County Health Department Urges Lake Users To Be Cautious

County Health Department Urges Lake Users To Be Cautious

The mild winter and higher than normal temperatures has made summer bloom earlythroughout the region, unfortunately this includes an early bloom of nuisance aquatic weeds and algae in ourlakes. The Chautauqua County Health Department urges all residents to be cautious when recreating in our arealakes, especially if weeds or algae are present. Weeds can restrict swimmer’s movements that can bedangerous, especially for beginner swimmers and children. Blue-green algal blooms can be a problem because they can release a toxin, which at high levels is harmful to human and animal health if ingested.

Blue-green algae is actually a type of cyanobacteria that can forms thick mats on the water surface resemblingpaint, and can range in color from gray to various shades of yellow, green, blue or brown. This is a problemthroughout New York and many other states and proved to be quite significant on Chautauqua Lake in recentyears. It has also been a problem on our other inland lakes, especially Findley Lake.

Christine Schuyler, County Public Health Director, emphasized that the real threat to public health fromcyanobacteria is when people or pets drink water directly from a lake where a bloom is occurring. “Lake water that is properly treated through an approved Health Department water treatment plant does not pose a risk. Swimming or recreating in areas where the water contains high levels of toxin does not pose a serious risk to public health, but it can cause skin irritation and other symptoms.” Schuyler added, “A significant amount of sampling and testing for microcystin, one of the most common toxins produced by cyanobacteria, has been done on Chautauqua and Findley lakes over the past three years. The only samples that have been high were those from locations where significant blooms were present and the water was very unsightly.”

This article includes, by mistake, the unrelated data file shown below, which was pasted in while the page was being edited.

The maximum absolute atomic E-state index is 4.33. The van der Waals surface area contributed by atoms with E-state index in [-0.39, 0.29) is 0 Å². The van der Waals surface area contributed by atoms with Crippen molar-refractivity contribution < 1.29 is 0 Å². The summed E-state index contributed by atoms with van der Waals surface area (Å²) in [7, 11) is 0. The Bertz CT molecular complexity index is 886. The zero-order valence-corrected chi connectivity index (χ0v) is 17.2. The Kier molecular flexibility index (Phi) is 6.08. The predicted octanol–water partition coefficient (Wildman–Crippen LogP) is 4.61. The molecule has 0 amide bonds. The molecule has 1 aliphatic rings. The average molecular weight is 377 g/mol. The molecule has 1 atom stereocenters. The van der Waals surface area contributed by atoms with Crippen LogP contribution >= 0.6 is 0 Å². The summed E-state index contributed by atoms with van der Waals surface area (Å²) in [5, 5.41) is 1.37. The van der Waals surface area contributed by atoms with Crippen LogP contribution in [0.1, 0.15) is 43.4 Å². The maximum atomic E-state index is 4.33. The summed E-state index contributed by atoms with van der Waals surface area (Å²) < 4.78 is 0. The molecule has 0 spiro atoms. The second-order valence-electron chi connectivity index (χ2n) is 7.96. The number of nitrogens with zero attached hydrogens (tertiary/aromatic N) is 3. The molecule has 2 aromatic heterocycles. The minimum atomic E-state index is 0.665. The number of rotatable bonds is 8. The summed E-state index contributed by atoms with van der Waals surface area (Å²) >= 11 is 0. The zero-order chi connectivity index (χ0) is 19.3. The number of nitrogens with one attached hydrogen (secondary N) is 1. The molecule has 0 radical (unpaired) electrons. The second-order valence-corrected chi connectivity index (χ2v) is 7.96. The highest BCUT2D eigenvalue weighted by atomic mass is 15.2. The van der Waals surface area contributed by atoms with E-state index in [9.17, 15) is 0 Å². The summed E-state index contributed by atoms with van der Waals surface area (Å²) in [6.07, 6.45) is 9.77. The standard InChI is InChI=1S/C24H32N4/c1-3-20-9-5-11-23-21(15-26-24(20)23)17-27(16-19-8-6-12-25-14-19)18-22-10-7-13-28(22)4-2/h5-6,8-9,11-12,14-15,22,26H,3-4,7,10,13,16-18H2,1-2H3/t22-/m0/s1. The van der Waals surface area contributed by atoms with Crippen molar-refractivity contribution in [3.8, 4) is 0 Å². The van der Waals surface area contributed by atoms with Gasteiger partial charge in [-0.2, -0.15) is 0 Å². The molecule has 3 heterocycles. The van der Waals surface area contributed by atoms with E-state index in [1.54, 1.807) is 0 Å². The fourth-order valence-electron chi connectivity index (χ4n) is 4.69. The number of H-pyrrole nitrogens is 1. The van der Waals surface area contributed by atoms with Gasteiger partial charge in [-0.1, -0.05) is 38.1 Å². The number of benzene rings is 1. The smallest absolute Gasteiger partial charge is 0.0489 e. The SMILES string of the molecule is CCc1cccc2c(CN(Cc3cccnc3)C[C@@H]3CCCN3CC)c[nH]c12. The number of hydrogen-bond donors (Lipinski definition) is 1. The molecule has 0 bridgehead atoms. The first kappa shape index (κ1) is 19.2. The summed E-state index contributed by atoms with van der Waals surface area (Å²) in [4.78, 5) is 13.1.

The Health Department has developed a response plan to help protect the public from potential health effects caused by blue-green algal blooms when they occur. This includes closely monitoring permitted bathing beaches and public drinking water supplies, along with collecting a limited number of samples from our lakes for submission to the New York Sate Health Department laboratory. Not all algal blooms are hazardous, but the Health Department recommends taking the following precautions:

  • Avoid or limit exposure to water where these algal blooms are occurring. This especially includes swimming and other contact recreation where the water could be accidentally swallowed.
  • Do not allow young children or pets to play in water where an algal bloom is present.
  • Wash your hands and body thoroughly if exposed to algal blooms and anytime after swimming or recreating in the lake.
  • Do not use any water from lakes for drinking unless it has been treated through a municipal water treatment plant.
  • Do not enter the water if you have open cuts or sores.

There are no mechanical or chemical methods to eliminate a bloom. This problem can only be solved by reducing nutrients washing into the lake from the watershed, which act as fertilizer for both algae and weeds. Watershed management plans have been developed for several lakes including Chautauqua and Findley to address the nutrient
problem. As recommendations in the plan are implemented, improved water quality will follow, but it will take years to see improvements.

For more information about blue-green algae, please go to the Health Department website, For more information about the watershed planning process, please go to the Planning Department website, and click on “Watershed Management.”

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